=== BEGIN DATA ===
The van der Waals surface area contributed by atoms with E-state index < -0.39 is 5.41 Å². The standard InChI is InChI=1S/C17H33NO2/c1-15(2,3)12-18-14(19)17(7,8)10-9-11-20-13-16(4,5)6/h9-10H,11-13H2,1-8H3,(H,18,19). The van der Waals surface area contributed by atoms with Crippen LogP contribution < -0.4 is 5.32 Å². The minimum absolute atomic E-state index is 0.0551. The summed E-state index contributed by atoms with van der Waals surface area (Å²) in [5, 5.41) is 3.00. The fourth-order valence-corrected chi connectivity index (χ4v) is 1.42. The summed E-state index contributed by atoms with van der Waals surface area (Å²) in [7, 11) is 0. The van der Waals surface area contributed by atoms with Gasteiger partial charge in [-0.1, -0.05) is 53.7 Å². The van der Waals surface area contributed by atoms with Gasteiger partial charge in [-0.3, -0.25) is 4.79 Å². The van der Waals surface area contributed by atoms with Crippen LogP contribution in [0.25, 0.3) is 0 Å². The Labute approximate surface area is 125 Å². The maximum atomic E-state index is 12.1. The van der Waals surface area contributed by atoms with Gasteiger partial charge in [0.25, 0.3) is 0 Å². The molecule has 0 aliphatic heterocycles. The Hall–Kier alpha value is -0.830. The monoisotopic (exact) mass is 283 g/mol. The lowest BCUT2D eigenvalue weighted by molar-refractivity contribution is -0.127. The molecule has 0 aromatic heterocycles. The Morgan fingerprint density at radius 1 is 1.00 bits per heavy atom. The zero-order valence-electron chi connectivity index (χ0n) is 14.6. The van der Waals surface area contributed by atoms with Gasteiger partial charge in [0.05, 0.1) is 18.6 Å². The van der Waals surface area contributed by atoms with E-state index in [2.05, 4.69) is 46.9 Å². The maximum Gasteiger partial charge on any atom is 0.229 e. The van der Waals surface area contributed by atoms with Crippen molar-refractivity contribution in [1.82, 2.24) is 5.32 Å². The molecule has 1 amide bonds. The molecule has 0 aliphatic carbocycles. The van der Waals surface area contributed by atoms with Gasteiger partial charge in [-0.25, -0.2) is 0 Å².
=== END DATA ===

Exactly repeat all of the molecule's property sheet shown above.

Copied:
The van der Waals surface area contributed by atoms with E-state index < -0.39 is 5.41 Å². The standard InChI is InChI=1S/C17H33NO2/c1-15(2,3)12-18-14(19)17(7,8)10-9-11-20-13-16(4,5)6/h9-10H,11-13H2,1-8H3,(H,18,19). The van der Waals surface area contributed by atoms with Crippen LogP contribution < -0.4 is 5.32 Å². The minimum absolute atomic E-state index is 0.0551. The summed E-state index contributed by atoms with van der Waals surface area (Å²) in [5, 5.41) is 3.00. The fourth-order valence-corrected chi connectivity index (χ4v) is 1.42. The summed E-state index contributed by atoms with van der Waals surface area (Å²) in [7, 11) is 0. The van der Waals surface area contributed by atoms with Gasteiger partial charge in [-0.1, -0.05) is 53.7 Å². The van der Waals surface area contributed by atoms with Gasteiger partial charge in [-0.3, -0.25) is 4.79 Å². The van der Waals surface area contributed by atoms with Crippen LogP contribution in [0.25, 0.3) is 0 Å². The Labute approximate surface area is 125 Å². The maximum atomic E-state index is 12.1. The van der Waals surface area contributed by atoms with Gasteiger partial charge in [0.25, 0.3) is 0 Å². The molecule has 0 aliphatic heterocycles. The Hall–Kier alpha value is -0.830. The monoisotopic (exact) mass is 283 g/mol. The lowest BCUT2D eigenvalue weighted by molar-refractivity contribution is -0.127. The molecule has 0 aromatic heterocycles. The Morgan fingerprint density at radius 1 is 1.00 bits per heavy atom. The zero-order valence-electron chi connectivity index (χ0n) is 14.6. The van der Waals surface area contributed by atoms with Gasteiger partial charge in [0.05, 0.1) is 18.6 Å². The van der Waals surface area contributed by atoms with E-state index in [2.05, 4.69) is 46.9 Å². The maximum Gasteiger partial charge on any atom is 0.229 e. The van der Waals surface area contributed by atoms with Crippen molar-refractivity contribution in [1.82, 2.24) is 5.32 Å². The molecule has 1 amide bonds. The molecule has 0 aliphatic carbocycles. The van der Waals surface area contributed by atoms with Gasteiger partial charge in [-0.25, -0.2) is 0 Å².